Although the Campbell River Shoebox Project is not actually collecting shoeboxes this year, instead they are providing gift cards, coordinator Alison Skrepnick (pictured from last year) hopes Campbell River and North Island residents will still participate. this year’s Dec. 9 deadline is looking. Photo contributed
Time running out to help brighten the holiday for local vulnerable women

The Campbell River and North Island Shoebox Project deadline is Dec. 9

Franca Warkentin, President, and Annie Holmes, Trustee, of the Eagles Ladies Auxiliary present a cheque for $500 to Hamper Chairman Ken Niesen. Photo contributed
Final week to apply for Christmas Hampers is upon us

Applications are coming in slowly but the Dec. 5 deadline is Saturday.

Left to right: A screenshot of NTC nurse navigator Lesley Cerney, FNHA regional mental health manager Georjeana Paterson and Island Health’s medical health officer Dr. Charmaine Enns addressing Ehattesaht community members from Ehatis reserve in a Facebook live update. (Ehattesaht First Nation/Facebook)
Medical team sent to Ehatis reserve near Zeballos to guide community through COVID outbreak

17 cases, eight recoveries and no hospitalizations as Island Health praises First Nation’s response

Although B.C. has not made masks mandatory in public indoor spaces, some business owners are requiring all customers to wear them before entering their store. (Ashley Wadhwani/Black Press Media)
Campbell River businesses not immune to mask refusals and disturbances

Police have not handed out fines yet under the new provincial mandate

The Rotary Rock and Roll trail ready to ride. Photo supplied by Bryan Yells
PHOTOS: River City Cycle Club opens new mountain bike trail

Trail building seen as way of giving back to trail network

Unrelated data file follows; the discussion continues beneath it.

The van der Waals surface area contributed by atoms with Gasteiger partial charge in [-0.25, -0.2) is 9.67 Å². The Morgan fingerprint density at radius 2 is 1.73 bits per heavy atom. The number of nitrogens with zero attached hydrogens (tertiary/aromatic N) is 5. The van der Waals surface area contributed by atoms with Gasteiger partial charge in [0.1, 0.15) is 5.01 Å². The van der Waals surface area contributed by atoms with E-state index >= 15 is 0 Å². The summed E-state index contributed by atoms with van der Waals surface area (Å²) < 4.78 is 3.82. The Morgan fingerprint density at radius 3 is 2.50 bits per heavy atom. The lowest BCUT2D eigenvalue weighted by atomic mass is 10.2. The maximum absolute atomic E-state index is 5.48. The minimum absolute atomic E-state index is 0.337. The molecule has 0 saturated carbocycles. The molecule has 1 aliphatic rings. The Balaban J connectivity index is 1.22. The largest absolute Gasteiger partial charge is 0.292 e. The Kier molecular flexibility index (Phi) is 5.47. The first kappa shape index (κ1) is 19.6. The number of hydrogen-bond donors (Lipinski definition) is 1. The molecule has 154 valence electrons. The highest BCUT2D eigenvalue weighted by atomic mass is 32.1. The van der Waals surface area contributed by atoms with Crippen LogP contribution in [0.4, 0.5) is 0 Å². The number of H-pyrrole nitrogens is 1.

A tongue-in-cheek message about wearing a face mask to curb the spread of COVID-19 on a sign outside a church near Royal Columbia Hospital, in New Westminster, B.C., on Sunday, Nov. 29, 2020. THE CANADIAN PRESS/Darryl Dyck
B.C.’s COVID-19 infection count climbs back up to 656

20 more people in hospital, active cases still rising

Is it time to start thinking about greener ways to package cannabis?

Packaging suppliers are still figuring eco-friendly and affordable packaging options that fit the mandates of Cannabis Regulations

Dave Wallace coached the Parksville Royals for 23 years. (PQB News file photo)
B.C. baseball community mourns death of legendary Vancouver Island coach Dave Wallace

‘All who knew Dave and his passion for the game will miss him greatly’

THE CANADIAN PRESS/Nathan Denette
B.C. researchers launch study to test kids, young adults for COVID-19 antibodies

Kids and youth can often be asymptomatic carriers of the novel coronavirus

A sign is seen this past summer outside the Yunesit’in Government office west of Williams Lake reminding visitors and members to stay safe amid the COVID-19 pandemic. (Rebecca Dyok photo)
B.C. First Nation leaders await privacy commissioner decision on COVID-19 information

Release of life-saving data cannot wait, says coalition of First Nations

MLA Jennifer Whiteside is B.C.’s new minister of education. She is speaking out against Chilliwack school trustee Barry Neufeld and asking him to resign. (Black Press)
New education minister calls on Chilliwack trustee to resign

Whiteside echoes former minister’s promise to look at options to remove Barry Neufeld

Peter Beckett. ~ File photo
Supreme Court of Canada to decide if it will hear appeal in 2010 wife murder trial

Peter Beckett has stood trial twice for murder in connection with the death of his wife, Laura Letts-Beckett

Most Read